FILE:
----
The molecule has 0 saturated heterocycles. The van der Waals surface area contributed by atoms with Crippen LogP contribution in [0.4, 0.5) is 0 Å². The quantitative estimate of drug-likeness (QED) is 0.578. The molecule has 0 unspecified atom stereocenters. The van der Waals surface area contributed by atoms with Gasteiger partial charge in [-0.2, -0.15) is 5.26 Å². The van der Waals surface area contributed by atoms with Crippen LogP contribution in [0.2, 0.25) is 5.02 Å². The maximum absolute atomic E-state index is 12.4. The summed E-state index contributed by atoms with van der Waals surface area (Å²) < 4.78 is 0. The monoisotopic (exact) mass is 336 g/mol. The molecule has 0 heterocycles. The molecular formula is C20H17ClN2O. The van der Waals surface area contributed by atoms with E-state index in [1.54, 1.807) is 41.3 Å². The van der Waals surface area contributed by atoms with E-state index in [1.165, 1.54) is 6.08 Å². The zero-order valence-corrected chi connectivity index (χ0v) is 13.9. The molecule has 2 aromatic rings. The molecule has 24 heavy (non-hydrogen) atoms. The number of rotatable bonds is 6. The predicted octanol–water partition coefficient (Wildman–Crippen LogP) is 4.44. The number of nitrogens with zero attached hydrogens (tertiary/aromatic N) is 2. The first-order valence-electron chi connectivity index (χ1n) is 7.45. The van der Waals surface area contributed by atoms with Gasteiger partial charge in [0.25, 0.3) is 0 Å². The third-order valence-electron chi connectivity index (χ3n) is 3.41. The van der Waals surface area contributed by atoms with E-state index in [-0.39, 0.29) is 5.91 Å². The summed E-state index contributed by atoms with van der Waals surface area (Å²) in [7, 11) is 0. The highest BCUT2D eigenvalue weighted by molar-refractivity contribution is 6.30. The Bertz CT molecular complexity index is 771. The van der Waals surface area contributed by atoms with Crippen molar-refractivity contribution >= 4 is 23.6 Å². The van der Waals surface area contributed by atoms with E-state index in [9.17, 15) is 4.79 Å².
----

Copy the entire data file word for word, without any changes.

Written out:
The molecule has 0 saturated heterocycles. The van der Waals surface area contributed by atoms with Crippen LogP contribution in [0.4, 0.5) is 0 Å². The quantitative estimate of drug-likeness (QED) is 0.578. The molecule has 0 unspecified atom stereocenters. The van der Waals surface area contributed by atoms with Gasteiger partial charge in [-0.2, -0.15) is 5.26 Å². The van der Waals surface area contributed by atoms with Crippen LogP contribution in [0.2, 0.25) is 5.02 Å². The maximum absolute atomic E-state index is 12.4. The summed E-state index contributed by atoms with van der Waals surface area (Å²) < 4.78 is 0. The monoisotopic (exact) mass is 336 g/mol. The molecule has 0 heterocycles. The molecular formula is C20H17ClN2O. The van der Waals surface area contributed by atoms with E-state index in [1.54, 1.807) is 41.3 Å². The van der Waals surface area contributed by atoms with E-state index in [1.165, 1.54) is 6.08 Å². The zero-order valence-corrected chi connectivity index (χ0v) is 13.9. The molecule has 2 aromatic rings. The molecule has 24 heavy (non-hydrogen) atoms. The number of rotatable bonds is 6. The predicted octanol–water partition coefficient (Wildman–Crippen LogP) is 4.44. The number of nitrogens with zero attached hydrogens (tertiary/aromatic N) is 2. The first-order valence-electron chi connectivity index (χ1n) is 7.45. The van der Waals surface area contributed by atoms with Gasteiger partial charge in [0.25, 0.3) is 0 Å². The third-order valence-electron chi connectivity index (χ3n) is 3.41. The van der Waals surface area contributed by atoms with E-state index in [-0.39, 0.29) is 5.91 Å². The summed E-state index contributed by atoms with van der Waals surface area (Å²) in [7, 11) is 0. The highest BCUT2D eigenvalue weighted by molar-refractivity contribution is 6.30. The Bertz CT molecular complexity index is 771. The van der Waals surface area contributed by atoms with Crippen molar-refractivity contribution >= 4 is 23.6 Å². The van der Waals surface area contributed by atoms with E-state index in [9.17, 15) is 4.79 Å².